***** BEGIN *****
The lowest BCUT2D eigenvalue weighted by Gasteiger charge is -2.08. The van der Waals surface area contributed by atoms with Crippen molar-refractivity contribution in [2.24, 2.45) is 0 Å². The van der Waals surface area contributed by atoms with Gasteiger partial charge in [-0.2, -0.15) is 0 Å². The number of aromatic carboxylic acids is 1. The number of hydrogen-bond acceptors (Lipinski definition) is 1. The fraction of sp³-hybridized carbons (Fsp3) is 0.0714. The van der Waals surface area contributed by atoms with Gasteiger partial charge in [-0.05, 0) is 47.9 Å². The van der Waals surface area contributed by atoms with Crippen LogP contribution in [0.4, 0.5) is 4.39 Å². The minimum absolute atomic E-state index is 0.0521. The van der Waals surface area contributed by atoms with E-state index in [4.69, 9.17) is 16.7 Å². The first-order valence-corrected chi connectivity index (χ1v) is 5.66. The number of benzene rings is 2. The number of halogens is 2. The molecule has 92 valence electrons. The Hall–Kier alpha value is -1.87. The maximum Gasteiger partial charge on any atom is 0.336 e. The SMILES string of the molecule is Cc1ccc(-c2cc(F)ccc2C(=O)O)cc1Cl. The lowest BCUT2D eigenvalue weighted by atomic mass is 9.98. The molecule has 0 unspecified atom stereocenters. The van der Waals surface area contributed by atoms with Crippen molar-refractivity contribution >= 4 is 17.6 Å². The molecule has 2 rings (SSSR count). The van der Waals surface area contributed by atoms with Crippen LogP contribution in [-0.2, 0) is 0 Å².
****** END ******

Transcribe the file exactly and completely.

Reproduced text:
The lowest BCUT2D eigenvalue weighted by Gasteiger charge is -2.08. The van der Waals surface area contributed by atoms with Crippen molar-refractivity contribution in [2.24, 2.45) is 0 Å². The van der Waals surface area contributed by atoms with Gasteiger partial charge in [-0.2, -0.15) is 0 Å². The number of aromatic carboxylic acids is 1. The number of hydrogen-bond acceptors (Lipinski definition) is 1. The fraction of sp³-hybridized carbons (Fsp3) is 0.0714. The van der Waals surface area contributed by atoms with Gasteiger partial charge in [-0.05, 0) is 47.9 Å². The van der Waals surface area contributed by atoms with Crippen LogP contribution in [0.4, 0.5) is 4.39 Å². The minimum absolute atomic E-state index is 0.0521. The van der Waals surface area contributed by atoms with E-state index in [4.69, 9.17) is 16.7 Å². The first-order valence-corrected chi connectivity index (χ1v) is 5.66. The number of benzene rings is 2. The number of halogens is 2. The molecule has 92 valence electrons. The Hall–Kier alpha value is -1.87. The maximum Gasteiger partial charge on any atom is 0.336 e. The SMILES string of the molecule is Cc1ccc(-c2cc(F)ccc2C(=O)O)cc1Cl. The lowest BCUT2D eigenvalue weighted by atomic mass is 9.98. The molecule has 0 unspecified atom stereocenters. The van der Waals surface area contributed by atoms with Crippen molar-refractivity contribution >= 4 is 17.6 Å². The molecule has 2 rings (SSSR count). The van der Waals surface area contributed by atoms with Crippen LogP contribution in [-0.2, 0) is 0 Å².